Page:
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Not the professorial dinner: 2002/2004 Faiveley Clos de Beze, 2001 Louis Lequin Batard-Montrachet, 1990 Batailley & more…

August 21, 2010

Following a most successful dinner a month earlier, the breakaway faction re-grouped again on 27 July 2010 at Absinthe, with KP managing to arrange an excellent chef’s menu for SGD150, all in. A theme of Burgundy had been specified, even though most of the members of this group have little experience with this compared to Bordeaux. However, I must say we managed to do pretty well. I’d promised to bring for Li Wei a Ramonet Chassagne-Montrachet, but in my excitment, it completely slipped my mind. Instead, we had to make do with a 2006 Louis Moreau Valmur Chablis Grand Cru (courtesy of Li Wei) from the restaurant list, which was reasonable enough at SGD135++. This was light golden, clear, full of delicacy and the fragrance of white flowers, with a rich mixture of flint, citrus and minerals on the palate. Light-medium, yet yielding excellent concentration and complexity, the minerality expanding on the palate with an explosion of colors whilst retaining its delicate poise, the wine becoming more weighty as it sat in the glass. Excellent, really.

PS generously supplied a 2001 Louis Lequin Batard-Montrachet Grand Cru, which I was grateful to have the chance to taste, for this negociant is represented by one of the major retailer chains locally at an affordable level. A nice golden hue, but the wine was very muted on the nose initially, light-medium on the palate but rather austere and stern, with hardly any minerality and certainly containing less stuffing than expected for a Grand Cru. Some degree of sweetness and caramel began emerging, together with notes of vanilla, slightly toasty, eventually it developed an intense body, becoming more luxuriant and richer, but it certainly took a long time coming and the nose still remained reluctant.

We kicked off the reds from the south of the Cote d’Or with a 2005 Comte Armand Pommard Clos des Epeneaux 1er Cru (courtesy of GPP), a monopole in the Cote de Beaune, although it quickly became clear this is not what one would normally expect of a Pommard. Very deep violet in color, matched by a wine that’s almost New World in character, a powerful musty bouquet reminiscent of nail varnish, huge dense and full-bodied on the palate, extracted to the hilt. It mellowed after two hours, becoming softer, but it still couldn’t shake off the immense density and concentration, not opening much at all. Rather wasteful to have opened it at this stage, but it is certainly not my style of preference for a Burgundy.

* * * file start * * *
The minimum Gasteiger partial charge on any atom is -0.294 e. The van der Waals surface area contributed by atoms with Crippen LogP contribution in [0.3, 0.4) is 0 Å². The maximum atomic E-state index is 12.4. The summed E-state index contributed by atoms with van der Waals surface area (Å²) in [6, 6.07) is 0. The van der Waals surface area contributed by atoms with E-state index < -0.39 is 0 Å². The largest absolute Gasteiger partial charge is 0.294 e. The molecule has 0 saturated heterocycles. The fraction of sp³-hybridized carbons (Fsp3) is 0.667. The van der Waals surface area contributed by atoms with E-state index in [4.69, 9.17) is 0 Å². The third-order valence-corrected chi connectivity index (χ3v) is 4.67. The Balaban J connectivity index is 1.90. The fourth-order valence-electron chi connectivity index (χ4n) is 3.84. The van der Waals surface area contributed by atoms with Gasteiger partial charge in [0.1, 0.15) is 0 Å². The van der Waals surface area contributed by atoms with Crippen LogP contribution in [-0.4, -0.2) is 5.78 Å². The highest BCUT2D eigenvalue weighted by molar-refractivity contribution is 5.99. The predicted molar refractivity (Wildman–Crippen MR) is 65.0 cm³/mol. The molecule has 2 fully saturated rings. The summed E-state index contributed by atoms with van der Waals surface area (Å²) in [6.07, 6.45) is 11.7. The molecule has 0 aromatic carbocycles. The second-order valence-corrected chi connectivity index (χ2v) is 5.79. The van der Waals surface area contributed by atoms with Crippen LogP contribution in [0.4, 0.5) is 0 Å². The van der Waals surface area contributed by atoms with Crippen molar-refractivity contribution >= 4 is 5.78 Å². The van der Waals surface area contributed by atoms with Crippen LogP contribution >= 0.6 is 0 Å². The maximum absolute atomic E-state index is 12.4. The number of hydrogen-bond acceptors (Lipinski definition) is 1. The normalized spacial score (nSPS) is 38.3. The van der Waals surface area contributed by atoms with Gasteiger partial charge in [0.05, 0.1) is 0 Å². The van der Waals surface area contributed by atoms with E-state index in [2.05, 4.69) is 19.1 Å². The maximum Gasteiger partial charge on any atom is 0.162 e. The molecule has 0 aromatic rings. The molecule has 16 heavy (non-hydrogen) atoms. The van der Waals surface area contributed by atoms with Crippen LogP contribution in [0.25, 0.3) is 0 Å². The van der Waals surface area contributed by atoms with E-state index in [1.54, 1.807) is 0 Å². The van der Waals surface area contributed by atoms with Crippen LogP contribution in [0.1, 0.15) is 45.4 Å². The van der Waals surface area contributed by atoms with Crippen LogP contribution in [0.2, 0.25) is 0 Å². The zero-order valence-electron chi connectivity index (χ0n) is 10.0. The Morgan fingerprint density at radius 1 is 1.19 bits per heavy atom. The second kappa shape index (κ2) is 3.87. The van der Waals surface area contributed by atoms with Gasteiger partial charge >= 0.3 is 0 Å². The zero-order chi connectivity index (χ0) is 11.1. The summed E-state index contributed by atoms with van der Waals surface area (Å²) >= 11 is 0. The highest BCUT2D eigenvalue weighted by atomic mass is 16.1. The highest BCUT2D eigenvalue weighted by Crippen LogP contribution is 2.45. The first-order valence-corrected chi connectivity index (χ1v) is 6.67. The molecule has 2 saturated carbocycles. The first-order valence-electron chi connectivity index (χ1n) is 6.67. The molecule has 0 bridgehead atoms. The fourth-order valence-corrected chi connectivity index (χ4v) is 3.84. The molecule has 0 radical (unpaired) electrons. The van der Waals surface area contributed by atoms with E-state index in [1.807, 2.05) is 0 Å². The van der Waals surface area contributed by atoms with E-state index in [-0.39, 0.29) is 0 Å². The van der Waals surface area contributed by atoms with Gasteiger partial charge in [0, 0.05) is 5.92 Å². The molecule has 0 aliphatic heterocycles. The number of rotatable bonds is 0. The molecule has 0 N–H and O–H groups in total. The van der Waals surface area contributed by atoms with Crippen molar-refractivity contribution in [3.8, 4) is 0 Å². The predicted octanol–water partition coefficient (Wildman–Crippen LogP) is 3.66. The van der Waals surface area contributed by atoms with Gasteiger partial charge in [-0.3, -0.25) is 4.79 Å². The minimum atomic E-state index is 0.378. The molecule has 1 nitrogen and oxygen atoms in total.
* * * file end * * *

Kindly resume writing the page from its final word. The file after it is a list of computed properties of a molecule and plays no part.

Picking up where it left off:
Kieron then offered a blinded pair. The first displayed a classic pinot hue with lifted aromas of red fruits amidst a considerable amount of complex minerality even though it didn’t quite have the depth nor layering. But  what was most striking was the perfect integration between the excellent fruit, tannins and wood within the overall structure, all coming through quite effortlessly. Very lovely – a 2000 Louis Jadot Gevrey-Chambertin Clos St-Jacques 1er Cru. I should have guessed a Chambertin, at least, given the remarkable expression and purity of the fruit. In contrast, the other pinot had a much subdued tone, minty on the nose,  soft, quite harmonious, slightly musty, definitely had an aged quality to it but, at the same time, a rustic feel as well, less layered and rather short on the finish. Somewhat one-dimensional. It was difficult to place. A New World pinot? It turned out to be a 1995 Comte Senard Corton Clos des Meix Grand Cru monopole. A fine wine in its own right, but a Clos St-Jacques Chambertin would always come out tops.

The following pair was also the focus of a fascinating comparison. Culina happened to hold its Faiveley clear-out sale during that week, where Chris managed to secure a 2004 Domaine Faiveley Chambertin Clos de Beze Grand Cru. This prompted me to bring along a 2002 of the same wine for comparison. The 2004 was more opague and less intense on nose. Medium-bodied, soft and radiant, quite harmonious, but the intensity and opulence was a notch lower although it is drinking well, whereas the 2002 Domaine Faiveley Chambertin Clos de Beze Grand Cru displayed a deeper ruby glow with a lovely fragrance of fresh red fruits. A big wine, but beautifully balanced, cohesive and structured, revealing wonderful depth and focus with a great deal of minerality in the body. Excellent. I should have bought more previously, but that was my last bottle.

The final pair were Bordeaux reds, of which the 1990 Ch Batailley (courtesy of Hiok) turned out to be a great surprise. Normally a perenial under-achiever, the 1990 proved to be a worthy exception. Dense on the mid-palate, displaying a classic Pauillac signature, harmonious and well-integrated, with excellent depth, structure and power. We’d thought it was a 1990 Lynch-Bages. Still a youthful red with the legs to last another 20 years, easily. By the time the final red, a 1994 Ch L’Eglise Clinet (courtesy of Vic) was poured, my jaded palate had just enough life left to appreciate the extracted richness emanating from the deep purplish red, loaded with glycerin, aided by more than a touch of modern winemaking from an ancient commune, with layers of flavours unfolding towards the finish. Amazing results from a wet vintage, perhaps justifying the use of interventional techniques to churn out good-tasting wines regardless of vintage conditions, at the expense of retaining its identity.

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